What today and "yesterday" means to us is dependent upon "how we are perceiving" our world; and the way we perceive particular moments in the NOW, . . . and the way we re-member particular moments of the PAST is determined by "how we are being"--whether of Integrity or Disharmony. This is why the Sioux Indian holy man Black Elk said: "It is in the darkness of their eyes that men get lost." C. Terry Warner adds "When we cannot see our way, we think darkness is shrouding our pathway, when really the darkness is in ourselves."
When we live in spiritual disharmony, we see the world differently, we see the world through darkened eyes; hence, we bring to particular situations our dark definitions, not because the situation is dark, but because we are dark. We get lost in shadows of our own creation, and it follows that dark emotions flow from impure perceptions.
The Division of Response-Ability Principle applies:
This means that TODAY'S activity of "stewing in hostility" and "ruminating in resentment" over an unfortunate event that happened YESTERDAY . . . is like choosing the misery of eating mud while refusing the feast of today's healthy meal. Such is "volunteering" for misery!
If an aggravating event is no longer happening today, . . . it cannot directly "cause" a person to feel misery; instead, it is the person that re-members . . . that "causes" the misery! Through the conscious act of re-membering, the "meal of misery" comes into creation; it occurs . . . "be-cause."
The distorted thinking can go like this: If I can actively resent and hold a grudge today about the injustices of yesterday, maybe I can launch some psychic arrows toward my abusers to get back, to punish, to reap revenge. But sending resentful energy is an enormous waste of time and effort. The person that suffers most from such an exercise IS the person doing the resenting . . . the re-sending!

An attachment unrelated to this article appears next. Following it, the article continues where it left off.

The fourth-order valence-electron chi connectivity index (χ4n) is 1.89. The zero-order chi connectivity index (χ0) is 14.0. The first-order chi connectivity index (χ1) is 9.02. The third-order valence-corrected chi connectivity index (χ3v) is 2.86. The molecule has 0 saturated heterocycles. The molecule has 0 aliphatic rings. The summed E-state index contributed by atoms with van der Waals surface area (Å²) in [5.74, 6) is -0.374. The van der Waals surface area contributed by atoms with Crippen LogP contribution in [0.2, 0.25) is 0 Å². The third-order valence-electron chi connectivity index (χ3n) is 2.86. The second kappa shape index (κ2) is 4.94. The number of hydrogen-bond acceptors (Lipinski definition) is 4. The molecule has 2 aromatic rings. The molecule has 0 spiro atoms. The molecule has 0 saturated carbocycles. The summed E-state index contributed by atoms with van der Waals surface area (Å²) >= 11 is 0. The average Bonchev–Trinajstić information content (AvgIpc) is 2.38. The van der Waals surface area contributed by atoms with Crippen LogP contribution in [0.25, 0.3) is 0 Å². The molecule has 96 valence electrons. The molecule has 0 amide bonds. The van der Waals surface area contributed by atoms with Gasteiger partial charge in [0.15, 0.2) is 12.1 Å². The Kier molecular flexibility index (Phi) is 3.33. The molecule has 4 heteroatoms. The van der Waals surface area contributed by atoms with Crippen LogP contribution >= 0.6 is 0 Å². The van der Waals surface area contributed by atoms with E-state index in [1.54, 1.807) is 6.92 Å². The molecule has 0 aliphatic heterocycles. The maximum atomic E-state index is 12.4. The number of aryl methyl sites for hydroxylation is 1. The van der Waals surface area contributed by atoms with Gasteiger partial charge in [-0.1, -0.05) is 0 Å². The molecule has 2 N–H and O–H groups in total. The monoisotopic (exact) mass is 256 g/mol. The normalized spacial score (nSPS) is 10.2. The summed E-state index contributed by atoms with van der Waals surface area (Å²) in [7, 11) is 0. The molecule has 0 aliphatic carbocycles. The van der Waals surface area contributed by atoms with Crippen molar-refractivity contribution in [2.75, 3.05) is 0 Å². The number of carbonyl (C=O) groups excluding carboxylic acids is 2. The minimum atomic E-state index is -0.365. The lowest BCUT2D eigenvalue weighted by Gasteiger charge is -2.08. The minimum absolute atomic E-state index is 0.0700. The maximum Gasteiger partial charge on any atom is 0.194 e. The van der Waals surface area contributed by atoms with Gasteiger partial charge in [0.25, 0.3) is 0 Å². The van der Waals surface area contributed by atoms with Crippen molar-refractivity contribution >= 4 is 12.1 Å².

Resentment is the poison that you drink,
When you re-construct the past through the bitter filters of resentment, you climb into a boiling pot that YOU yourself have pushed into the fire, and being up to your neck in the hot water of resentful emotions, YOU stew and ruminate upon past calamities. "It's-Not-Your-Fault" Psychology calls such torment "Post-Traumatic Stress Disorder," . . . but I call it "Post-Traumatic Stew" . . . and YOU are the Soup Nazi makin' the brew!
You are not responsible for the pain and suffering that was caused by an aggravating event when that constraining event is presently pressing upon you, . . . but you are completely responsible for all your future responses . . . after the dust of that difficulty has long since settled. Understanding these ideas are crucial to releasing yourself from the torment and suffering and syndrome of Post Traumatic Stress.
Because the Division of Response-Ability Principle maintains that YOU
So the KEY . . .
As Mother Teresa advised:
"Yesterday is gone. Tomorrow has not come.
After reading the explanation herein, . . . if you are still unclear about HOW Post Traumatic Stress can actually be "volunteered for," . . . you can Ask Dr Matt a question directly.
Changing Your Stripes is a